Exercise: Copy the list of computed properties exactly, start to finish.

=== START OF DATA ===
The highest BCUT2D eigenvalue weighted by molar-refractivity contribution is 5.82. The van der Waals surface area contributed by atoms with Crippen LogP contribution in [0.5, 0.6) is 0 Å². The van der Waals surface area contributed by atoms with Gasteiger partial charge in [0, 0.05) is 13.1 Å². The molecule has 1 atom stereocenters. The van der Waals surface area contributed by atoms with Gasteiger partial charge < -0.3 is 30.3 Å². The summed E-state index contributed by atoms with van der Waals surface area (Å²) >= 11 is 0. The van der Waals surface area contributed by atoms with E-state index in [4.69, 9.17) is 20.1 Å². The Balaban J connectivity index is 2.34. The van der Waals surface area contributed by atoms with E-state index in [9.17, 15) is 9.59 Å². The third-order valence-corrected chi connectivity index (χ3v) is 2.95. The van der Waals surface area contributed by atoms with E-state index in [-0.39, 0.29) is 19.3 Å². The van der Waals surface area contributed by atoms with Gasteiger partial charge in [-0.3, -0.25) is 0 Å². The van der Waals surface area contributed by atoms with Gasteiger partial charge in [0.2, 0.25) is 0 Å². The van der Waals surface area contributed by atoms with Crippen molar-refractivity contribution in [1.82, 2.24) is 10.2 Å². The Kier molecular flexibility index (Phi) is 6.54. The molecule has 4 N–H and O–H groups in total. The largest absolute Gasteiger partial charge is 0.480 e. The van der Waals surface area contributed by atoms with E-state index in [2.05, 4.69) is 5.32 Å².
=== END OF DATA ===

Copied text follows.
The highest BCUT2D eigenvalue weighted by molar-refractivity contribution is 5.82. The van der Waals surface area contributed by atoms with Crippen LogP contribution in [0.5, 0.6) is 0 Å². The van der Waals surface area contributed by atoms with Gasteiger partial charge in [0, 0.05) is 13.1 Å². The molecule has 1 atom stereocenters. The van der Waals surface area contributed by atoms with Gasteiger partial charge < -0.3 is 30.3 Å². The summed E-state index contributed by atoms with van der Waals surface area (Å²) >= 11 is 0. The van der Waals surface area contributed by atoms with E-state index in [4.69, 9.17) is 20.1 Å². The Balaban J connectivity index is 2.34. The van der Waals surface area contributed by atoms with E-state index in [9.17, 15) is 9.59 Å². The third-order valence-corrected chi connectivity index (χ3v) is 2.95. The van der Waals surface area contributed by atoms with E-state index in [-0.39, 0.29) is 19.3 Å². The van der Waals surface area contributed by atoms with Gasteiger partial charge in [-0.3, -0.25) is 0 Å². The van der Waals surface area contributed by atoms with Gasteiger partial charge in [0.2, 0.25) is 0 Å². The van der Waals surface area contributed by atoms with Crippen molar-refractivity contribution in [1.82, 2.24) is 10.2 Å². The Kier molecular flexibility index (Phi) is 6.54. The molecule has 4 N–H and O–H groups in total. The largest absolute Gasteiger partial charge is 0.480 e. The van der Waals surface area contributed by atoms with E-state index in [2.05, 4.69) is 5.32 Å².